Here’s a slow reaction to a post at ASPB Plant Science Blog by Ian Street, Communicating Plant Science in the Digital Age. It’s taking me a while to respond, because I think it’s a good post — but I don’t quite agree with it. However, every time I think I’ve worked out why I don’t agree with it, I find I don’t agree with myself either.
In the original post, Ian Street holds up Neil deGrasse Tyson as an example of someone who is an excellent communicator and points out there’s no plant science equivalent. Here I start to feel a bit of a weasel. In terms of audience and fame he’s right. However, if you’re looking for people who can communicate plant science in an exciting way, there are plenty of researchers who could do a similar job to Tyson, given the opportunity. I think there are plenty of good communicators in botany, but they don’t have the audience.
I can see why not having a Plant Tyson is a problem, but I’ve not been sure that broadcasting is the answer. I don’t think astronomy is popular because Tyson is a good communicator. I think it’s the opposite way round. Tyson is such a good communicator because Astronomy is so popular. That might sound odd, but imagine if Tyson decided he’d had enough and was retiring to Tahiti, would Astronomy cease to be popular?
No. There’s a demand for astronomical talking heads. There’s someone almost as good who could do the job. The demand for popular astronomy means there’s almost certainly a pool of talented communicators that the media could draw upon. Tyson is at the top of a competitive field. There are plenty of talented plant science communicators, but lack of demand means we con’t see them so much.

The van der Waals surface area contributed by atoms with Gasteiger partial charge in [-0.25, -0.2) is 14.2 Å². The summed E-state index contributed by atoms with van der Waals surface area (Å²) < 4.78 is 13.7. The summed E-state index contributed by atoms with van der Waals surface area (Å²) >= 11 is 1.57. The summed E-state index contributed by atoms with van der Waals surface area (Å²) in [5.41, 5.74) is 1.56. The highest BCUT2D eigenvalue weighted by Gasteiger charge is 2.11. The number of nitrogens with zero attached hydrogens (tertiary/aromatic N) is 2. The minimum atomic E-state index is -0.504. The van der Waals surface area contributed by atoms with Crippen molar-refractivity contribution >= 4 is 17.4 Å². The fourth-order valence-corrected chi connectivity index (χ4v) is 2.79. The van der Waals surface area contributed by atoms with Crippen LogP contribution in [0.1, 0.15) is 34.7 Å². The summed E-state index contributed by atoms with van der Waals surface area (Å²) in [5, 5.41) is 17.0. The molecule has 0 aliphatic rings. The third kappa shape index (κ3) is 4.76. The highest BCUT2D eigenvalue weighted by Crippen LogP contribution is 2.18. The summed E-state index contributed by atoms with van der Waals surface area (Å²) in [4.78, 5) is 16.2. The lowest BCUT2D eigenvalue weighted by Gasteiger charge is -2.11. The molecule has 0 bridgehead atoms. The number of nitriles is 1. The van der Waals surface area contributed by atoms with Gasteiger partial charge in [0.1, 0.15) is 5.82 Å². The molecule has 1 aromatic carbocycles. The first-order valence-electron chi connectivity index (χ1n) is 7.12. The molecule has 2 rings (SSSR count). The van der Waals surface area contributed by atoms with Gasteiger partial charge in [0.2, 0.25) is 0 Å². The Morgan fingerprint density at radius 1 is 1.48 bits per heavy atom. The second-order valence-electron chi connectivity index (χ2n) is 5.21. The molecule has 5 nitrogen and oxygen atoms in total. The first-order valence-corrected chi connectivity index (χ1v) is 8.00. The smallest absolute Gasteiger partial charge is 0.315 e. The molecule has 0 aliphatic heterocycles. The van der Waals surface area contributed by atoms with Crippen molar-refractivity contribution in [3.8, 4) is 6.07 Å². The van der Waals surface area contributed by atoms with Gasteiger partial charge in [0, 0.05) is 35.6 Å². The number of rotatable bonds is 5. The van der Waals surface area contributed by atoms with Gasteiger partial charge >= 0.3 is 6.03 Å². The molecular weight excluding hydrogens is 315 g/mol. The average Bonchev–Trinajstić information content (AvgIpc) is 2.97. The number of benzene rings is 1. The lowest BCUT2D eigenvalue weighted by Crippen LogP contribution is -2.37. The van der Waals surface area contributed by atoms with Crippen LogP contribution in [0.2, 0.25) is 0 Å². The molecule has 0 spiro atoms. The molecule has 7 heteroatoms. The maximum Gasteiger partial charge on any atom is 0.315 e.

I think a top plant science broadcaster lies at the end of the road to making botany more popular, it’s not part of the journey itself.That works as far as it goes, but elsewhere I think Ian Street proves me wrong and gives an example where broadcasting does work. He mentions The Big Bang Theory that, love it or hate it, humanises physicists.
In the UK it’s been credited with an increase in the number of physics students. For a similar effect see archaeology and Indiana Jones. You can’t learn physics from The Big Bang Theory any more than you can pass a course in archaeology with Indiana Jones — but the lack of facts hasn’t prevented them from changing how people value their respective sciences.
Street also points out the importance of using comedy to take the edge of hard science. I think he’s hit on a key point there. It’s not simply a matter of making plant sciences prestigious, you also need to make them likeable. Yesterday we had a post on a genetically engineered plant that might help fight Ebola. It’s a huge tragedy where plant science could make a major contribution to saving lives. But I’m also willing to bet that anti-vaxxers will decide it’s a secret Monsanto project.
In a perfect world Hollywood would solve the image problem for us, but that’s not a practical solution. So instead of aiming for mass audiences, it might be more reasonable to look to the small things people can do. Ian Street says that popularising science is a core part of scientists’ mission. This may be a culture difference, but in the UK it is emphatically not. The only things that matter are scientific publications. Departments make positive noises about outreach, but when it comes to assessments time spent doing Outreach can be viewed as Time Not Working.
If outreach success is all-or-nothing, then in this situation the vast majority of results are going to be nothing. If there were support for small victories, then hopes need not rest or a Sagan nor a Sheldon. Avoiding investing in a few personalities could have benefits. Not least, because it means scientists don’t have to just look like me, they can look like you and your neighbour too.
Quite how this is going to be put in place is difficult, but I think what Ian Street and the ASPB’s Digital Futures Initiative might well be a stepping stone to support for many plant scientists. Another event to cheer is Kevin Folta, who’ll be doing a Reddit AMA this afternoon.